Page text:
Reformers view education more as a digitized, mechanized, and standardized delivery system, and the classroom is an artificial learning environment where personalized products will engage delayed and disinterested learners.

Reformers mistakenly believe that focusing on high quality standards, standardized testing, and data-driven instruction will increase student achievement and prepare them for the social and emotional challenges of college and careers.

Success in the classroom and the workplace is much less about close reading and staying connected to text as it is about the ability to maintain close relationships and connect with other humans.

The Common Core emphasizes the development of hard skills so our students can compete with foreign students while employers increasingly desire and demand employees with soft skills who can collaborate with foreign workers.

Entrusting David Coleman to manage and direct the process of creating the Common Core State Standards has resulted in a sterile and standardized approach to teaching that is more data-driven and test-centered than desire-driven and learner-centered.

Reformers seem to have a huge blind spot when it comes to their continued praise and support for Coleman and the empathy-less classroom practices and policies he advocates for our children.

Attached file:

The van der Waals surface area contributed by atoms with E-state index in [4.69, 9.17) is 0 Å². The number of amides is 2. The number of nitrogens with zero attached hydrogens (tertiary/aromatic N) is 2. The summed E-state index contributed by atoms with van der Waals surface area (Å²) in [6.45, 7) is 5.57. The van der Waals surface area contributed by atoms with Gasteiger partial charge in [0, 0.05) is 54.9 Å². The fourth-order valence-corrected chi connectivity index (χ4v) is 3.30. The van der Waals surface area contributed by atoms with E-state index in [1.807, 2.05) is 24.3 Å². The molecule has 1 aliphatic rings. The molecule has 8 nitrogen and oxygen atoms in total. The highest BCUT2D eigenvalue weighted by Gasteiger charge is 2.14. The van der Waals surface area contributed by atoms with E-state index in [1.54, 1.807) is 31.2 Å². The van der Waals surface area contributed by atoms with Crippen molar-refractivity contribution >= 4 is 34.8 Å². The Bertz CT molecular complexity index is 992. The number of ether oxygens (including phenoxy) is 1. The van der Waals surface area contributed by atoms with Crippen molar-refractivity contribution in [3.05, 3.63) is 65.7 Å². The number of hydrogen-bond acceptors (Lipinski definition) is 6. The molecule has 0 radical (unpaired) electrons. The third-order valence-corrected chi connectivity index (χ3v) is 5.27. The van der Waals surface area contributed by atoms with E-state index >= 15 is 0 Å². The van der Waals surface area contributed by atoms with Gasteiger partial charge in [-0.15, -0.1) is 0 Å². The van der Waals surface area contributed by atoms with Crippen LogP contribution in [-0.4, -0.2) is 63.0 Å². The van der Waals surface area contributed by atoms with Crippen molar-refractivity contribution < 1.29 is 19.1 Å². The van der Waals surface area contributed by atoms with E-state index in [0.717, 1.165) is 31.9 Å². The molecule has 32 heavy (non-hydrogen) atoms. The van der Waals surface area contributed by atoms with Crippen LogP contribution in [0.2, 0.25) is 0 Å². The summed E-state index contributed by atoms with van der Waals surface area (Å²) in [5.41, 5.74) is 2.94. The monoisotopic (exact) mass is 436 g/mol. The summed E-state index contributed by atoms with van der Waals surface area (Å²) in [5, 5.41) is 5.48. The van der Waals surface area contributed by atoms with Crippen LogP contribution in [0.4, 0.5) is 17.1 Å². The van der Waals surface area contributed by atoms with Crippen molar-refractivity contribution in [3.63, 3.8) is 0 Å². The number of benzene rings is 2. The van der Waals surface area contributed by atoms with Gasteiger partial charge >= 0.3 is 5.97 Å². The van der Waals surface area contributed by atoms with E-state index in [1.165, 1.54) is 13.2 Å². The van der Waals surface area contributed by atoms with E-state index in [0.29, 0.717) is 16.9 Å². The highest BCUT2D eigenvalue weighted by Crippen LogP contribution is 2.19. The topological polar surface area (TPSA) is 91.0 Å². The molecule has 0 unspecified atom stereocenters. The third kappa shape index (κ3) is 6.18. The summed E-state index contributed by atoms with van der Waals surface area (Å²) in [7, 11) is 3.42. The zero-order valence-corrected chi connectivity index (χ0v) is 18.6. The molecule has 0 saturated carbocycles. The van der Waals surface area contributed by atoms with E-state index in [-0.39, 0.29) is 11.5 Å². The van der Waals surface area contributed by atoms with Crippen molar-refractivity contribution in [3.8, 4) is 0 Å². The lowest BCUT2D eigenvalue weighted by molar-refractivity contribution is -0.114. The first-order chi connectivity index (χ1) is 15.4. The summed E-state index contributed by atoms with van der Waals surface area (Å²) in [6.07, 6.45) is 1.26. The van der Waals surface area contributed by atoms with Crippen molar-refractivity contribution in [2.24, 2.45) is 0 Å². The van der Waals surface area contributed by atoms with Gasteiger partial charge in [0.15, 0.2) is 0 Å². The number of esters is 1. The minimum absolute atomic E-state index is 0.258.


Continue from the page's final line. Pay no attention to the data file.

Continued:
Hard to believe these parents would entrust their own children with a babysitter, tutor, coach, mentor, doctor, counselor, or teacher who informed them,  “As you grow up in this world, you realize people really don’t give a sh#@ about what you feel or what you think.”

Can only imagine how different the Common Core State Standards would be if the chief architect had been Sir Ken Robinson or Sir William Osler…

“…Perhaps Osler’s greatest contribution to medicine was to insist that [medical] students learned from seeing and talking to patients and the establishment of the medical residency…

He liked to say, “He who studies medicine without books sails an uncharted sea, but he who studies medicine without patients does not go to sea at all.”

His best-known saying was “Listen to your patient, he is telling you the diagnosis.”

Source: Sir William Osler and His Inspirational Words 

Ed reformers misguided and misplaced efforts to increase student achievement will not succeed if they continue to support rigorous and standardized rules for learning rather than a more vigorous and vibrant approach in the classroom that embraces the philosophy….learning rules!

Hell! there ain’t no rules around here! We are tryin’ to accomplish somep’n! ~ Thomas Edison